Three years ago, shocked by the rise in sexual harassment against women on public transport, two college students launched a ride-hailing business in Indonesia that uses only women drivers. Starting its life on the messaging service WhatsApp, Ojesy has since developed into an app with more than 800 drivers across 34 cities.
“We were concerned about the issue of safety and comfortability of women and children on public transport,” says Rahmat Andriansyah, a co-founder of Ojesy, which is based in Indonesia’s second-largest city, Surabaya. “It’s not only Indonesia. If you look at India, Bangladesh and other Asian countries … there is a major problem of harassment towards women. Our service can provide the solution for that.”
According to a 2014 Thomson Reuters Foundation survey of 16 cities across the globe, Asia’s New Delhi, Jakarta, Kuala Lumpur, Bangkok and Manila all ranked among the 10 cities with the most dangerous transport systems for women.
With public transport capacity failing to keep pace with growing and increasingly congested cities, Asia has seen the emergence of a fleet of ride-hailing apps. But there are concerns about inadequate regulations and protective measures to prevent sexual harassment or assaults on female passengers.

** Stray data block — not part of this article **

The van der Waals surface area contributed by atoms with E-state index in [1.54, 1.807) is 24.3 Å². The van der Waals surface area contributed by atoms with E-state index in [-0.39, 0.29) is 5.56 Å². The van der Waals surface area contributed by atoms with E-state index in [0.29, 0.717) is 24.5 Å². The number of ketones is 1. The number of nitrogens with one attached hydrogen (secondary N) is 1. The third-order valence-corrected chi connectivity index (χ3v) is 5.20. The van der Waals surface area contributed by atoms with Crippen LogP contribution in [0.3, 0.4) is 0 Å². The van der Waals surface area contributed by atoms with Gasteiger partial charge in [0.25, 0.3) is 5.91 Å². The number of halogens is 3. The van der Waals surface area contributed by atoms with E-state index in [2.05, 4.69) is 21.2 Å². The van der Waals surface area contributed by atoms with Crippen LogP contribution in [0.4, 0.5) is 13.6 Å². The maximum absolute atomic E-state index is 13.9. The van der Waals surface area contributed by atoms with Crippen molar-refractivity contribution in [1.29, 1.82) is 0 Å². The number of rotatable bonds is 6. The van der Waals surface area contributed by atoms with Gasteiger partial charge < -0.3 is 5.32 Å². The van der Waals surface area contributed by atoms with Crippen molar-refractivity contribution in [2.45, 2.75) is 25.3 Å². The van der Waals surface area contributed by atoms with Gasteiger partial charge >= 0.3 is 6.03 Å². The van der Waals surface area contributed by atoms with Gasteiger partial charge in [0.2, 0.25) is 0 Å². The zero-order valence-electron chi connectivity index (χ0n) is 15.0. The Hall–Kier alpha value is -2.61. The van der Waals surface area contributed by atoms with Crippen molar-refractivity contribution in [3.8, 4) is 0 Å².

Ojesy’s female customers are willing to pay a little bit more for their rides than they would for using the bigger ride-hailing apps because of the extra safety the service provides by employing only women drivers, says 27-year-old Andriansyah.
“In cities like Jakarta and Surabaya, parents don’t have much time to pick up their children from school, and this increases the safety risks,” he says. “We want to be the No 1 platform for women and families in supporting their lives.”
In a survey of about 500 female students across greater Jakarta, published in September by perEMPUan, a Jakarta-based group that focuses on sexual harassment in public places and on transport, 40 per cent of the respondents reported experiencing sexual harassment on public transport. Almost 10 per cent had also experienced sexual harassment while using online public transport services, such as ride-hailing apps.
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In October, ride-hailing firm Grab reviewed the way it deals with complaints after criticism on social media about the way it handled a sexual harassment complaint against one of its Indonesian drivers. In a series of posts on Twitter, Grab Indonesia said it had attempted to mediate between the driver and passenger.
Grab spokeswoman Sng Su Min says the Twitter posts had mistakenly implied an attempt to convince the passenger to meet with the driver, although the company does not arrange such meetings unless both parties agree. “We did do a pretty bad job communicating our intention,” says Sng, who is based at the company’s headquarters, in Singapore, which oversees operations in eight Southeast Asian countries.
After an online backlash, Sng says Grab Indonesia met with the National Commission on Violence Against Women, a government-backed body that promotes women’s rights in the country. The company sought advice from the commission on improving procedures for similar cases, and it reached an agreement with an Indonesian legal aid institution to meet with passengers and assist them when required.
“We will review our processes for sure,” says Sng. “Can we do better? The answer is yes. We can’t have bad drivers on our platform.”